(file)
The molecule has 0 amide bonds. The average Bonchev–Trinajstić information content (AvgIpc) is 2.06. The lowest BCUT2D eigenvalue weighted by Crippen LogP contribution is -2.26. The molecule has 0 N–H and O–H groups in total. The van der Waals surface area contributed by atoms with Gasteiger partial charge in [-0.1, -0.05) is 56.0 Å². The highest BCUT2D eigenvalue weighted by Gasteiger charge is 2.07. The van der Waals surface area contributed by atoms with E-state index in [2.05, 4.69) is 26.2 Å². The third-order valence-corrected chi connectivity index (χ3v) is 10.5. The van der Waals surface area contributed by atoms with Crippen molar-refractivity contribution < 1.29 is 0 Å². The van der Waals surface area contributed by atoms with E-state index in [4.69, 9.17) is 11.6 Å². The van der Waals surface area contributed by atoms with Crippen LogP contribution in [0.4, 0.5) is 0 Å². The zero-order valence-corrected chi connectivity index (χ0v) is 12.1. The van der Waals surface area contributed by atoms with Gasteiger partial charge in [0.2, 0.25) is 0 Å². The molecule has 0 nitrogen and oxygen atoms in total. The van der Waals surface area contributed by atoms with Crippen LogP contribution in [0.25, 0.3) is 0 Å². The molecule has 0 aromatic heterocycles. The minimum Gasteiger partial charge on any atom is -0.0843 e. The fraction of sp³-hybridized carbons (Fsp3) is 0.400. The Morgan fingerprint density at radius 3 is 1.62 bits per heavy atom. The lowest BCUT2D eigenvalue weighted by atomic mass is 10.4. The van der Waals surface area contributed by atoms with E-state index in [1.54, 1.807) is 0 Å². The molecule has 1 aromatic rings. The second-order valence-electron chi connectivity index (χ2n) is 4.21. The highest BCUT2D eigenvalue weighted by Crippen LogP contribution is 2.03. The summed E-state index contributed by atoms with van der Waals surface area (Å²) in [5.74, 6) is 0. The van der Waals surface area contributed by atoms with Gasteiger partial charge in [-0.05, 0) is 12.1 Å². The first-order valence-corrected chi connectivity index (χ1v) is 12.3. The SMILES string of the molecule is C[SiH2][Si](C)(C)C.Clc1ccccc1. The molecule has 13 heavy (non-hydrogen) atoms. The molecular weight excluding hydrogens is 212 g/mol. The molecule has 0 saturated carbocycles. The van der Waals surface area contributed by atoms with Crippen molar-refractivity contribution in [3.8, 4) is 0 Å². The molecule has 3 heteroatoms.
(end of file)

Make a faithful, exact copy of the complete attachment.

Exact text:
The molecule has 0 amide bonds. The average Bonchev–Trinajstić information content (AvgIpc) is 2.06. The lowest BCUT2D eigenvalue weighted by Crippen LogP contribution is -2.26. The molecule has 0 N–H and O–H groups in total. The van der Waals surface area contributed by atoms with Gasteiger partial charge in [-0.1, -0.05) is 56.0 Å². The highest BCUT2D eigenvalue weighted by Gasteiger charge is 2.07. The van der Waals surface area contributed by atoms with E-state index in [2.05, 4.69) is 26.2 Å². The third-order valence-corrected chi connectivity index (χ3v) is 10.5. The van der Waals surface area contributed by atoms with Crippen molar-refractivity contribution < 1.29 is 0 Å². The van der Waals surface area contributed by atoms with E-state index in [4.69, 9.17) is 11.6 Å². The van der Waals surface area contributed by atoms with Crippen LogP contribution in [0.4, 0.5) is 0 Å². The zero-order valence-corrected chi connectivity index (χ0v) is 12.1. The van der Waals surface area contributed by atoms with Gasteiger partial charge in [0.2, 0.25) is 0 Å². The molecule has 0 nitrogen and oxygen atoms in total. The van der Waals surface area contributed by atoms with Crippen LogP contribution in [0.25, 0.3) is 0 Å². The molecule has 0 aromatic heterocycles. The minimum Gasteiger partial charge on any atom is -0.0843 e. The fraction of sp³-hybridized carbons (Fsp3) is 0.400. The Morgan fingerprint density at radius 3 is 1.62 bits per heavy atom. The lowest BCUT2D eigenvalue weighted by atomic mass is 10.4. The van der Waals surface area contributed by atoms with E-state index in [1.54, 1.807) is 0 Å². The molecule has 1 aromatic rings. The second-order valence-electron chi connectivity index (χ2n) is 4.21. The highest BCUT2D eigenvalue weighted by Crippen LogP contribution is 2.03. The summed E-state index contributed by atoms with van der Waals surface area (Å²) in [5.74, 6) is 0. The van der Waals surface area contributed by atoms with Gasteiger partial charge in [-0.05, 0) is 12.1 Å². The first-order valence-corrected chi connectivity index (χ1v) is 12.3. The SMILES string of the molecule is C[SiH2][Si](C)(C)C.Clc1ccccc1. The molecule has 13 heavy (non-hydrogen) atoms. The molecular weight excluding hydrogens is 212 g/mol. The molecule has 0 saturated carbocycles. The van der Waals surface area contributed by atoms with Crippen molar-refractivity contribution in [3.8, 4) is 0 Å². The molecule has 3 heteroatoms.